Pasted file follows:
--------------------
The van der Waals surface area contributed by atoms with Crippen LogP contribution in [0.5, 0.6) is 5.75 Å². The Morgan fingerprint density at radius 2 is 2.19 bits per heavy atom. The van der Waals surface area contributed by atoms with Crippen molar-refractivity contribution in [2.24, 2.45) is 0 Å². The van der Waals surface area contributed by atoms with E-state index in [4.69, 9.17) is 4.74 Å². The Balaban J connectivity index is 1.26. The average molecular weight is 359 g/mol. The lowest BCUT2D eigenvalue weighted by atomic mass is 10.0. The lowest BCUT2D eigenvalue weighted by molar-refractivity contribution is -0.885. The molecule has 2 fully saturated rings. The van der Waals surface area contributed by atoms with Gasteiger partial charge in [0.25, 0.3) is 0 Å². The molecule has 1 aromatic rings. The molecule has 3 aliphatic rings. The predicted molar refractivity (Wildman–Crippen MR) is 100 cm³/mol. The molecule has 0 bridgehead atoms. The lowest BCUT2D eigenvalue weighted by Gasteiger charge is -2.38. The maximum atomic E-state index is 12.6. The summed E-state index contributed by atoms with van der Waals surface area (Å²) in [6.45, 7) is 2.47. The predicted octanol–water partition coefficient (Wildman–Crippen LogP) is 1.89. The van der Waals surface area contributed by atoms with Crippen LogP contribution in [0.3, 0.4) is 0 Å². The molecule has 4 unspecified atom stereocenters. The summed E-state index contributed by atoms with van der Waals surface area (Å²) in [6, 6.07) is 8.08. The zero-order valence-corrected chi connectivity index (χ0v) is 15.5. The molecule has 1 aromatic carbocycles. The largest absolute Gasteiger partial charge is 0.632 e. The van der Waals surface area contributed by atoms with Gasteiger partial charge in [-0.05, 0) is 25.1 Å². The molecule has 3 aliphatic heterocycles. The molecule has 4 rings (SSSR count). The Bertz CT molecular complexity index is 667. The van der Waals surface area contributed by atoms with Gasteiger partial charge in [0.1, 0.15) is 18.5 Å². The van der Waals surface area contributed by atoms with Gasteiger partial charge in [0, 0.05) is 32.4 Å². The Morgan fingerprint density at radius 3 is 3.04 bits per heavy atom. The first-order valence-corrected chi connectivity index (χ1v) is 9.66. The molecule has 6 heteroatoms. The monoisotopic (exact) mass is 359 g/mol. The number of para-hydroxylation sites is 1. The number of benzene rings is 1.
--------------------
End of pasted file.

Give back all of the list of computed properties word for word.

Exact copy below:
The van der Waals surface area contributed by atoms with Crippen LogP contribution in [0.5, 0.6) is 5.75 Å². The Morgan fingerprint density at radius 2 is 2.19 bits per heavy atom. The van der Waals surface area contributed by atoms with Crippen molar-refractivity contribution in [2.24, 2.45) is 0 Å². The van der Waals surface area contributed by atoms with E-state index in [4.69, 9.17) is 4.74 Å². The Balaban J connectivity index is 1.26. The average molecular weight is 359 g/mol. The lowest BCUT2D eigenvalue weighted by atomic mass is 10.0. The lowest BCUT2D eigenvalue weighted by molar-refractivity contribution is -0.885. The molecule has 2 fully saturated rings. The van der Waals surface area contributed by atoms with Gasteiger partial charge in [0.25, 0.3) is 0 Å². The molecule has 1 aromatic rings. The molecule has 3 aliphatic rings. The predicted molar refractivity (Wildman–Crippen MR) is 100 cm³/mol. The molecule has 0 bridgehead atoms. The lowest BCUT2D eigenvalue weighted by Gasteiger charge is -2.38. The maximum atomic E-state index is 12.6. The summed E-state index contributed by atoms with van der Waals surface area (Å²) in [6.45, 7) is 2.47. The predicted octanol–water partition coefficient (Wildman–Crippen LogP) is 1.89. The van der Waals surface area contributed by atoms with Crippen LogP contribution in [0.3, 0.4) is 0 Å². The molecule has 4 unspecified atom stereocenters. The summed E-state index contributed by atoms with van der Waals surface area (Å²) in [6, 6.07) is 8.08. The zero-order valence-corrected chi connectivity index (χ0v) is 15.5. The molecule has 1 aromatic carbocycles. The largest absolute Gasteiger partial charge is 0.632 e. The van der Waals surface area contributed by atoms with Gasteiger partial charge in [-0.05, 0) is 25.1 Å². The molecule has 3 aliphatic heterocycles. The molecule has 4 rings (SSSR count). The Bertz CT molecular complexity index is 667. The van der Waals surface area contributed by atoms with Gasteiger partial charge in [0.1, 0.15) is 18.5 Å². The van der Waals surface area contributed by atoms with Gasteiger partial charge in [0, 0.05) is 32.4 Å². The Morgan fingerprint density at radius 3 is 3.04 bits per heavy atom. The first-order valence-corrected chi connectivity index (χ1v) is 9.66. The molecule has 6 heteroatoms. The monoisotopic (exact) mass is 359 g/mol. The number of para-hydroxylation sites is 1. The number of benzene rings is 1.